But she rose above.

Despite no one wanting her in the life of crime fighting – not her father, not Oliver, and not her sister – Laurel fought back against her addiction, and became a super hero. She may not have always made the healthiest decisions along the way, but Arrow has never been a show about super mentally healthy people. It’s about people battling their demons, and trying to channel them into doing good in the world.

Laurel went from being a drug addict to a superhero. It’s a hell of a powerful story for someone who may be struggling with addiction themselves or know someone that is. I believe that her story brought hope to many, as well it should.



But now she’s gone.

So in trying to process a death like this… the death of a character whose story had given so much hope to so many, and whose death perhaps feels like a loss of all of that acquired hope, how can people learn to cope? We can go through the stages of grief, sure, and hopefully come to accept it. But how can people come to accept? I don’t proclaim to be an expert on bereavement (remember the awkwardness I mentioned above when dealing with death? Yeah…), but I can tell you what often helps me. And that is finding meaning within the loss.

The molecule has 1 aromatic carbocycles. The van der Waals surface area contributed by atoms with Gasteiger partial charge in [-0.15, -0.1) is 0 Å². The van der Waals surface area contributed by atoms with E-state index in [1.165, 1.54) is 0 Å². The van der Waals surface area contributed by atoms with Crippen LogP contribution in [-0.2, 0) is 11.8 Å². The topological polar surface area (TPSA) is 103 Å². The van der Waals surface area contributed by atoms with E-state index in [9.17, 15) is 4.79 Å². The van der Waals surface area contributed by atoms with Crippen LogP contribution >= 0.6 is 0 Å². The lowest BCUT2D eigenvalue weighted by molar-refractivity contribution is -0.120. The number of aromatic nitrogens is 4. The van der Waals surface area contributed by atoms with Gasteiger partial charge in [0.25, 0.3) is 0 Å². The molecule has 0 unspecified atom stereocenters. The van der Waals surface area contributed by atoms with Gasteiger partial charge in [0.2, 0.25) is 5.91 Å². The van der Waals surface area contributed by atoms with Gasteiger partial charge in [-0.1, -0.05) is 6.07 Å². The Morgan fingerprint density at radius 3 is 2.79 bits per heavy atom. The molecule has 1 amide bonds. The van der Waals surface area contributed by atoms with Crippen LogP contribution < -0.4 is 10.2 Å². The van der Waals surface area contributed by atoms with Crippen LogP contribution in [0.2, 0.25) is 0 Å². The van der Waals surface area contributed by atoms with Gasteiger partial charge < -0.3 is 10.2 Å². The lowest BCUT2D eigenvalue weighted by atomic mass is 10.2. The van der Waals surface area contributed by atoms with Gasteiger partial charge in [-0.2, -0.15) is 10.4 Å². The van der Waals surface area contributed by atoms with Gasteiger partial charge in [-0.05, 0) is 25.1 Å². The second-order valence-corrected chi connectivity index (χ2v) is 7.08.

For many people, losing the Black Canary has led to profound feelings of anger. The show KakaoTalk_20160411_174921011has never been really true to the comics, but killing the Black Canary seems to have gone just too far outside comic canon for some people to handle. I will admit that I don’t know much about comics, and so I can’t make any declarative statements there except that I know sometimes Batman’s Robins die, showing precedent even in the DC comic universe for major character death. But… none of that matters. Feelings just are, whether anyone thinks they should be or not. And anger, as I’ve mentioned in other articles, tends to be an emotion that is almost always accompanying or even masking another deeper or more personal feeling… such as giphydisappointment, hurt, or feelings that trust has been violated (much like Laurel’s season 2 anger was masking her grief, guilt, and insecurity). And I think that for many, those are the feelings that are currently being experienced with regards to Laurel’s death. Many people expected that eventually Laurel and Oliver would find their way back together, as that’s what happened in the comics. Many people felt that Laurel, if not with Oliver, would continue on her own super hero journey alongside Oliver as part of Team Arrow. Many people trusted the writers to continue the story of their beloved character, and feel disillusioned, hurt, and incredibly, incredibly sad that she’s gone.

And that is completely understandable.